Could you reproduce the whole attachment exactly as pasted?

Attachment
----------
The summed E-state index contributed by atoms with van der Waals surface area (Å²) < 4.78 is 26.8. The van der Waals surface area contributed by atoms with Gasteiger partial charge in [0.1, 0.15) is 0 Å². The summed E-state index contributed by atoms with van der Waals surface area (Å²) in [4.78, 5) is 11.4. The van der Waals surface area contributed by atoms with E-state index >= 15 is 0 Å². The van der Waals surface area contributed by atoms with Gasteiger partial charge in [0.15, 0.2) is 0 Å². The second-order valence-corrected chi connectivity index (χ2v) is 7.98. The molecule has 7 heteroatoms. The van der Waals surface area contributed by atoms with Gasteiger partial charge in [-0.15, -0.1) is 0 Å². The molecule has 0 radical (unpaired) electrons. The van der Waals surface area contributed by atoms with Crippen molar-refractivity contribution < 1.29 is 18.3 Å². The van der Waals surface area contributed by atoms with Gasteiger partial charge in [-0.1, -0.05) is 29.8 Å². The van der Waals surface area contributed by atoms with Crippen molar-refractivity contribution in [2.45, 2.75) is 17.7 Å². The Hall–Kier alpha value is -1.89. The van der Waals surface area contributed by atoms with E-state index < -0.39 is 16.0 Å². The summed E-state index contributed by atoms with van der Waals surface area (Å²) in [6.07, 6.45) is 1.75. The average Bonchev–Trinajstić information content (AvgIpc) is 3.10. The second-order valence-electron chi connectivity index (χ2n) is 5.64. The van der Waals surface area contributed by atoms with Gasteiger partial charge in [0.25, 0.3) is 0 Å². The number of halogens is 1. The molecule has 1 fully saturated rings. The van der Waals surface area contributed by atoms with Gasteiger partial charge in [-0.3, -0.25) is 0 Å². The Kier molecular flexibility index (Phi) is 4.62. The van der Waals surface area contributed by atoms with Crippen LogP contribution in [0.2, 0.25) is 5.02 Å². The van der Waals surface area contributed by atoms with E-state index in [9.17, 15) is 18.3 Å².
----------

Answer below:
The summed E-state index contributed by atoms with van der Waals surface area (Å²) < 4.78 is 26.8. The van der Waals surface area contributed by atoms with Gasteiger partial charge in [0.1, 0.15) is 0 Å². The summed E-state index contributed by atoms with van der Waals surface area (Å²) in [4.78, 5) is 11.4. The van der Waals surface area contributed by atoms with E-state index >= 15 is 0 Å². The van der Waals surface area contributed by atoms with Gasteiger partial charge in [0.15, 0.2) is 0 Å². The second-order valence-corrected chi connectivity index (χ2v) is 7.98. The molecule has 7 heteroatoms. The van der Waals surface area contributed by atoms with Gasteiger partial charge in [-0.15, -0.1) is 0 Å². The molecule has 0 radical (unpaired) electrons. The van der Waals surface area contributed by atoms with Crippen molar-refractivity contribution < 1.29 is 18.3 Å². The van der Waals surface area contributed by atoms with Gasteiger partial charge in [-0.1, -0.05) is 29.8 Å². The van der Waals surface area contributed by atoms with Crippen molar-refractivity contribution in [2.45, 2.75) is 17.7 Å². The Hall–Kier alpha value is -1.89. The van der Waals surface area contributed by atoms with E-state index < -0.39 is 16.0 Å². The summed E-state index contributed by atoms with van der Waals surface area (Å²) in [6.07, 6.45) is 1.75. The average Bonchev–Trinajstić information content (AvgIpc) is 3.10. The second-order valence-electron chi connectivity index (χ2n) is 5.64. The van der Waals surface area contributed by atoms with Gasteiger partial charge in [0.25, 0.3) is 0 Å². The number of halogens is 1. The molecule has 1 fully saturated rings. The van der Waals surface area contributed by atoms with Gasteiger partial charge in [-0.3, -0.25) is 0 Å². The Kier molecular flexibility index (Phi) is 4.62. The van der Waals surface area contributed by atoms with Crippen LogP contribution in [0.2, 0.25) is 5.02 Å². The van der Waals surface area contributed by atoms with E-state index in [9.17, 15) is 18.3 Å².